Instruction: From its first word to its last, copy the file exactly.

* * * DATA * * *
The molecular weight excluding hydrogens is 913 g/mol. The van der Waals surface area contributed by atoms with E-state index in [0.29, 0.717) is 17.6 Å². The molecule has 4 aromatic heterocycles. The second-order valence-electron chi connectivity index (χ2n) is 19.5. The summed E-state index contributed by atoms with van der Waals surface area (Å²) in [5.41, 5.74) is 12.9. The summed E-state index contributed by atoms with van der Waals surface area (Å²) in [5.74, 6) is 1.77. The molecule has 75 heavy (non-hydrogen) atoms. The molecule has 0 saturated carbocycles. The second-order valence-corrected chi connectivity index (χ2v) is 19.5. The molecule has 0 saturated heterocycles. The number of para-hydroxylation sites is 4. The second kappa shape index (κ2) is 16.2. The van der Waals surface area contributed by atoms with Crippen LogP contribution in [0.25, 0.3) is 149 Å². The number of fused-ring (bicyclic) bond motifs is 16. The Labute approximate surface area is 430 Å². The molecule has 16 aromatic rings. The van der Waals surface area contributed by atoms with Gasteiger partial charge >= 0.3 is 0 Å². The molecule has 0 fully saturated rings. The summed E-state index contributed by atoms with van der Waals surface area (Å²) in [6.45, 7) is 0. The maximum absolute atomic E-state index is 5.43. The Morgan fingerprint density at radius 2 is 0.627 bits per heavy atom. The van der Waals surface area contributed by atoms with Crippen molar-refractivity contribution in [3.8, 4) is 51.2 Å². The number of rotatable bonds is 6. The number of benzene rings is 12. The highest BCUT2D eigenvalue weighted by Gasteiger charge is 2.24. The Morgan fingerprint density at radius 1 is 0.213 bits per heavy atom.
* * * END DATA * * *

The molecular weight excluding hydrogens is 913 g/mol. The van der Waals surface area contributed by atoms with E-state index in [0.29, 0.717) is 17.6 Å². The molecule has 4 aromatic heterocycles. The second-order valence-electron chi connectivity index (χ2n) is 19.5. The summed E-state index contributed by atoms with van der Waals surface area (Å²) in [5.41, 5.74) is 12.9. The summed E-state index contributed by atoms with van der Waals surface area (Å²) in [5.74, 6) is 1.77. The molecule has 75 heavy (non-hydrogen) atoms. The molecule has 0 saturated carbocycles. The second-order valence-corrected chi connectivity index (χ2v) is 19.5. The molecule has 0 saturated heterocycles. The number of para-hydroxylation sites is 4. The second kappa shape index (κ2) is 16.2. The van der Waals surface area contributed by atoms with Crippen LogP contribution in [0.25, 0.3) is 149 Å². The number of fused-ring (bicyclic) bond motifs is 16. The Labute approximate surface area is 430 Å². The molecule has 16 aromatic rings. The van der Waals surface area contributed by atoms with Gasteiger partial charge >= 0.3 is 0 Å². The molecule has 0 fully saturated rings. The summed E-state index contributed by atoms with van der Waals surface area (Å²) in [6.45, 7) is 0. The maximum absolute atomic E-state index is 5.43. The Morgan fingerprint density at radius 2 is 0.627 bits per heavy atom. The van der Waals surface area contributed by atoms with Crippen molar-refractivity contribution in [3.8, 4) is 51.2 Å². The number of rotatable bonds is 6. The number of benzene rings is 12. The highest BCUT2D eigenvalue weighted by Gasteiger charge is 2.24. The Morgan fingerprint density at radius 1 is 0.213 bits per heavy atom.